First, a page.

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Details 1814 Thomson Map of Tartary (Central and East Asia)
1814 (dated) $300.00

1814 Thomson Map of Tartary (Mongol Empire of Central and East Asia)

Tartary. - Main View

1814 Thomson Map of Tartary (Mongol Empire of Central and East Asia)


Early 19th century map depicting Asia under the Mongol Empire.


  1814 (undated)     20 x 23.5 in (50.8 x 59.69 cm)     1 : 13000000


This fascinating hand colored 1814 map of central and East Asia, covering southern Tartary, Tibet (Tibet), Mongolia, and generally the whole of Central Asia. The area is named after the 'Tartars,' the Turkic and Mongol peoples of the Mongol Empire. The region covered extends from the Caspian Sea to Japan and Korea.

Politically this map is configured roughly along the lines of the old Mongol Empire, with the territories controlled by the sons of Kublai Khan, based in Peking, defined as Chinese Tartary, and the territory to the west of Kashgar, modern day Kazakhstan, Uzbekistan, and Turkmenistan, occupied by various independent 'Hordes,' including the Great Horde, the Kirguses Hordes, and the Kharizm. The supposed site of the ancient capital of the Great Khan, Karakum, is noted in the Gobi. A portion of the ancient Silk Route caravan from Lok Nor to China is noted along with various caravan stops along the way. The cities of Bokhara, Kashgar, and Samarkand are also noted.

The sea between Japan and Korea, whose historic name is currently a matter of dispute between the two countries, is identified as the Sea of Japan. Magnificent size, beautiful color, and high detail make this one of the finest maps of these central Asian nations to appear in the early 19th century. The whole is beautifully engraved in the minimalist English style pioneered in the early part of the 19th century. Relief is shown by hachure with towns, cities, and major topographical features identified.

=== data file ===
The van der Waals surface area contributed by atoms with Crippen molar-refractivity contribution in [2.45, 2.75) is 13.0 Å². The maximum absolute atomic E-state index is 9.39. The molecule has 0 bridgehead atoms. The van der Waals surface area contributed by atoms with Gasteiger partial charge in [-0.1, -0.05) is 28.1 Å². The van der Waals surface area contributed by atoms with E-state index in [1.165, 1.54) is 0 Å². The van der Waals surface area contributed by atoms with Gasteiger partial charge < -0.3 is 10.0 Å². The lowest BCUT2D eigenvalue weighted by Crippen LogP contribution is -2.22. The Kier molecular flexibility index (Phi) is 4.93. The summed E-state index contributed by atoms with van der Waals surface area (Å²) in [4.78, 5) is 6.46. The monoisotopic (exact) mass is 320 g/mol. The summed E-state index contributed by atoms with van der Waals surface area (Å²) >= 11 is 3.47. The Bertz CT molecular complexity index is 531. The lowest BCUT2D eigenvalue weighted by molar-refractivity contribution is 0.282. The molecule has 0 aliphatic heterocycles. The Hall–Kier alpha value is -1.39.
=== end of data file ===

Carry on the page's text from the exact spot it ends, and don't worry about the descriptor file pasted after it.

This map is a steel plate engraving and was issues as plate no. 37 in Edinburgh cartographer John Thomson's 1817 New General Atlas.


John Thomson (1777 - c. 1841) was a Scottish cartographer, publisher, and bookbinder active in Edinburgh during the early part of the 19th century. Thomson apprenticed under Edinburgh bookbinder Robert Alison. After his apprenticeship he briefly went into business with Abraham Thomson. Later the two parted ways, John Thomson segueing into maps and Abraham Thomson taking over the bookbinding portion of the business. Thomson is generally one of the leading publishers in the Edinburgh school of cartography which flourished from roughly 1800 to 1830. Thomson and his contemporaries (Pinkerton and Cary) redefined European cartography by abandoning typical 18th century decorative elements such as elaborate title cartouches and fantastic beasts in favor of detail and accuracy. Thomson's principle works include Thomson's New General Atlas, published from 1814 to 1821, the New Classical and Historical Atlas of 1829, and his 1830 Atlas of Scotland. The Atlas of Scotland, a work of groundbreaking detail and dedication would eventually bankrupt the Thomson firm in 1830, at which time their plates were sequestered by the court. The firm partially recovered in the subsequent year allowing Thomson to reclaim his printing plates in 1831, but filed again for bankruptcy in 1835, at which time most of his printing plates were sold to A. K. Johnston and Company. There is some suggestion that he continued to work as a bookbinder until 1841. Today, Thomson maps are becoming increasingly rare as they are highly admired for their impressive size, vivid hand coloration, and superb detail. More by this mapmaker...


Thomson, J., A New General Atlas, (Edinburgh) 1814.     Thomson's New General Atlas was first published in 1817 and continued to be published until about 1821. This is the first of Thomson's major cartographic works and the atlas for which is most celebrated. The New General Atlas follows in the Edinburgh School, which eschews excessive decoration in favor of a more minimalistic fact-based cartographic vision, as established by John Pinkerton, Laurie and Whittle, John Cary, and others in the previous decades. The maps are notable for their massive scale, heavy stock, elegant color work, and easy-to-read typefaces. Although the atlas stopped being published after 1821, Thomson continued to offer 'supplementary' maps that could be tipped into the atlas as late as 1830, when he declared bankruptcy. The maps in the Thomson Atlas were engraved by Thomas Clerk, William Dassauville, Nathaniel Rogers Hewitt, James Kirkwood, Robert Kirkwood, John Menzies, George Menzies, Edward Mitchell, John Moffatt, Samuel John Neele, Robert Scott, and James Wyld.


Very good. Minor wear and verso repair along original centerfold. Minor foxing at places. Original platemark visible.


Rumsey 1007.040. Phillips (Atlases) 731. Newberry Library: Ayer 135 T4 1817.